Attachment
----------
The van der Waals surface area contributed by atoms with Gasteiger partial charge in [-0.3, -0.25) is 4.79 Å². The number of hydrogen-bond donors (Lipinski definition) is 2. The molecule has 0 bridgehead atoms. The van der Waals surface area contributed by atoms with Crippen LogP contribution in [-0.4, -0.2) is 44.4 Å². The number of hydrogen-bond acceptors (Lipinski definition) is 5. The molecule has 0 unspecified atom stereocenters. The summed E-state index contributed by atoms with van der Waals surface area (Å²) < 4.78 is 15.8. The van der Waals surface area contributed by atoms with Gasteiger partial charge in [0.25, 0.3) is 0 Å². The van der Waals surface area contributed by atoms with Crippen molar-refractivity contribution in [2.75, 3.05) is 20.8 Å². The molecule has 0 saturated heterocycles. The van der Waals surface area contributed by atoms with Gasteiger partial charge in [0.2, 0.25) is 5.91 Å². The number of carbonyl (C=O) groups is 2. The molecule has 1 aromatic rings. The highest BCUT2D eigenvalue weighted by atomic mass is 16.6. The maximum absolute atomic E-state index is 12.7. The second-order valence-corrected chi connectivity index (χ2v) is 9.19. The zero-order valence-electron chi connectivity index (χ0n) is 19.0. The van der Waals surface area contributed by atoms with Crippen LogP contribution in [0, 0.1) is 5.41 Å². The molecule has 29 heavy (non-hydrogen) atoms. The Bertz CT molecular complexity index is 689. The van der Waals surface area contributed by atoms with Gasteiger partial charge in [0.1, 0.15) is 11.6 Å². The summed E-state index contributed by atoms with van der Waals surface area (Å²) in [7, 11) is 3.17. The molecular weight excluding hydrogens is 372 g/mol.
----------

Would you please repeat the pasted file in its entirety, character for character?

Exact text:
The van der Waals surface area contributed by atoms with Gasteiger partial charge in [-0.3, -0.25) is 4.79 Å². The number of hydrogen-bond donors (Lipinski definition) is 2. The molecule has 0 bridgehead atoms. The van der Waals surface area contributed by atoms with Crippen LogP contribution in [-0.4, -0.2) is 44.4 Å². The number of hydrogen-bond acceptors (Lipinski definition) is 5. The molecule has 0 unspecified atom stereocenters. The summed E-state index contributed by atoms with van der Waals surface area (Å²) < 4.78 is 15.8. The van der Waals surface area contributed by atoms with Gasteiger partial charge in [0.25, 0.3) is 0 Å². The van der Waals surface area contributed by atoms with Crippen molar-refractivity contribution in [2.75, 3.05) is 20.8 Å². The molecule has 0 saturated heterocycles. The van der Waals surface area contributed by atoms with Gasteiger partial charge in [0.2, 0.25) is 5.91 Å². The number of carbonyl (C=O) groups is 2. The molecule has 1 aromatic rings. The highest BCUT2D eigenvalue weighted by atomic mass is 16.6. The maximum absolute atomic E-state index is 12.7. The second-order valence-corrected chi connectivity index (χ2v) is 9.19. The zero-order valence-electron chi connectivity index (χ0n) is 19.0. The van der Waals surface area contributed by atoms with Crippen LogP contribution in [0, 0.1) is 5.41 Å². The molecule has 29 heavy (non-hydrogen) atoms. The Bertz CT molecular complexity index is 689. The van der Waals surface area contributed by atoms with Gasteiger partial charge in [0.1, 0.15) is 11.6 Å². The summed E-state index contributed by atoms with van der Waals surface area (Å²) in [7, 11) is 3.17. The molecular weight excluding hydrogens is 372 g/mol.